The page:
¶11 Prior to 1951 water would stand on the east part of plaintiffs' land a great deal of the time, and during the rainy season the water would back up across the road north. The inundated area was estimated by different witnesses whose estimates varied from 5 to 30 areas. Some witnesses had hunted ducks on the lake in earlier years. One witness who farmed the land in 1949-50 had deepened a pond or "dugout" on the south side in an attempt to concentrate and drain, or "thief", the water by dispersing it into a sand strata. When the 1959 work began there were three ponds or "dugouts" on the land. A number of witnesses, all familiar with the area and plaintiffs' land in particular, and whose knowledge in some instances covered more than three decades, testified concerning the general terrain, the drainage and the long-continued existence of a recognizable lake on plaintiffs' premises. This condition had existed for many years prior to plaintiffs' acquisition of the land.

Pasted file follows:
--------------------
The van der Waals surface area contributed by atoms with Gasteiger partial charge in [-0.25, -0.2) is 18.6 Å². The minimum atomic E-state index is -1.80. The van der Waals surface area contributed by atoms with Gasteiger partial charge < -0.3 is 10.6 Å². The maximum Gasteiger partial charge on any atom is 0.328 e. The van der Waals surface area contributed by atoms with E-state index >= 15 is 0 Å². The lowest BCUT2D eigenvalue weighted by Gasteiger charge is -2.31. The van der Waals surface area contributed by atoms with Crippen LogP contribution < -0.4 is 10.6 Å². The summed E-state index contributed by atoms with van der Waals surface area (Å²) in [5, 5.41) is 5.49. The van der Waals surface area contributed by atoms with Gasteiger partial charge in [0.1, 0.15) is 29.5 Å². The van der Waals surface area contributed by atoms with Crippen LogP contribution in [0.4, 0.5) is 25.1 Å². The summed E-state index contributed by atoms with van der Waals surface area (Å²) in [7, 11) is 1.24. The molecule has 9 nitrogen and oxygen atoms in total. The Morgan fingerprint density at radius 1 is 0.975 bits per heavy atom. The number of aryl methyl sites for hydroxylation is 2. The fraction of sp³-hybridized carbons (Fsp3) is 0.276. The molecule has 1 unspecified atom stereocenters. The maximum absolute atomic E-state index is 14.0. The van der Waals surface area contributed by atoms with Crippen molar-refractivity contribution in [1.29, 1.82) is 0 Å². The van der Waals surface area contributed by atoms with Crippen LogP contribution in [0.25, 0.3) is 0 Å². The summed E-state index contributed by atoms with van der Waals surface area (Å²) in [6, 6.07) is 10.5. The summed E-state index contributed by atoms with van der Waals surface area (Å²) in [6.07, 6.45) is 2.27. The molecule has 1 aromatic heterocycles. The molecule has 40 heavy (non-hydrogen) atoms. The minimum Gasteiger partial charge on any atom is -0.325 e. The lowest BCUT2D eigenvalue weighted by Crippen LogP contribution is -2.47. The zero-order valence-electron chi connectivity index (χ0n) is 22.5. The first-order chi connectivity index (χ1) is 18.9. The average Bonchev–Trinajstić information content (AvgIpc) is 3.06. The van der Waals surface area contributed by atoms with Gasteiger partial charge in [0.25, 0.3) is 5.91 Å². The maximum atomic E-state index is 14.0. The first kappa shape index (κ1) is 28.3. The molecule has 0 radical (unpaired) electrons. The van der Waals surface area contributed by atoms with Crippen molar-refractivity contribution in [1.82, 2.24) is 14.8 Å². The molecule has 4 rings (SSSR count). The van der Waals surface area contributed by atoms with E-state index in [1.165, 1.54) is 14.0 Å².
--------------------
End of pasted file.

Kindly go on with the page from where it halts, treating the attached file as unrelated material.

¶12 Another witness, a Conservation Aide for the Bureau of Indian Affairs, had worked on the land prior to 1951. They had constructed a "dugout" near the south side of the lake and had excavated to a depth of over 11 feet seeking a sand which would draw off some of the water. This work was paid for through a governmental agency. Prior to 1951 there was no natural drainage to the west, and a survey made by this witness showed that a cut of 3 1/2 feet would be necessary to create drainage in that direction. This survey line was run 1,000 feet to the west, having been made at plaintiffs' request, and showed that 500 feet west of the lake the land would provide natural drainage to the west.